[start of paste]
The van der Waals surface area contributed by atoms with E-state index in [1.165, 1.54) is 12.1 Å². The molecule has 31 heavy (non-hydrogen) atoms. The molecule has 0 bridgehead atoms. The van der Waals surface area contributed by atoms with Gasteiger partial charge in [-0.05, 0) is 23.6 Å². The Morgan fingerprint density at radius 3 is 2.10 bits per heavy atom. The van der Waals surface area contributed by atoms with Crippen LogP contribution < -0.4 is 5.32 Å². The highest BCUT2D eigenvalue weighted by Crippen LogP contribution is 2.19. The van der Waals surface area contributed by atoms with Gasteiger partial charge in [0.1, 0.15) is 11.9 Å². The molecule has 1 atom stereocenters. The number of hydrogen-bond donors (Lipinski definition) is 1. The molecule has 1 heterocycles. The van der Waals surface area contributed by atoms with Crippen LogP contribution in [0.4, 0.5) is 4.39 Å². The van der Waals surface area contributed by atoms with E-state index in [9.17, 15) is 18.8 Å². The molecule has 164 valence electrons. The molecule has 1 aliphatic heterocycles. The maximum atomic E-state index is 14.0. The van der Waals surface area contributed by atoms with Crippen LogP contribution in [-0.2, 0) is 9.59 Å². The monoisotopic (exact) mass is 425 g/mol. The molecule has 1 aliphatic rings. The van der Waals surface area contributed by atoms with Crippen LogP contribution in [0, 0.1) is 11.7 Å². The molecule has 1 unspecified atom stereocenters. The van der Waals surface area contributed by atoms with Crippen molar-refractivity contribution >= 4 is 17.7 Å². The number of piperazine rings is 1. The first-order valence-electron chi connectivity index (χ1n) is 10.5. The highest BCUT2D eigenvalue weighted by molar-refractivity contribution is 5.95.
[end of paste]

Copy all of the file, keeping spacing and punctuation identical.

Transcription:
The van der Waals surface area contributed by atoms with E-state index in [1.165, 1.54) is 12.1 Å². The molecule has 31 heavy (non-hydrogen) atoms. The molecule has 0 bridgehead atoms. The van der Waals surface area contributed by atoms with Gasteiger partial charge in [-0.05, 0) is 23.6 Å². The Morgan fingerprint density at radius 3 is 2.10 bits per heavy atom. The van der Waals surface area contributed by atoms with Crippen LogP contribution < -0.4 is 5.32 Å². The highest BCUT2D eigenvalue weighted by Crippen LogP contribution is 2.19. The van der Waals surface area contributed by atoms with Gasteiger partial charge in [0.1, 0.15) is 11.9 Å². The molecule has 1 atom stereocenters. The number of hydrogen-bond donors (Lipinski definition) is 1. The molecule has 1 heterocycles. The van der Waals surface area contributed by atoms with Crippen LogP contribution in [0.4, 0.5) is 4.39 Å². The van der Waals surface area contributed by atoms with E-state index in [9.17, 15) is 18.8 Å². The molecule has 164 valence electrons. The molecule has 1 aliphatic heterocycles. The maximum atomic E-state index is 14.0. The van der Waals surface area contributed by atoms with Crippen LogP contribution in [-0.2, 0) is 9.59 Å². The monoisotopic (exact) mass is 425 g/mol. The molecule has 1 aliphatic rings. The van der Waals surface area contributed by atoms with Crippen LogP contribution in [0, 0.1) is 11.7 Å². The molecule has 1 unspecified atom stereocenters. The van der Waals surface area contributed by atoms with Crippen molar-refractivity contribution >= 4 is 17.7 Å². The number of piperazine rings is 1. The first-order valence-electron chi connectivity index (χ1n) is 10.5. The highest BCUT2D eigenvalue weighted by molar-refractivity contribution is 5.95.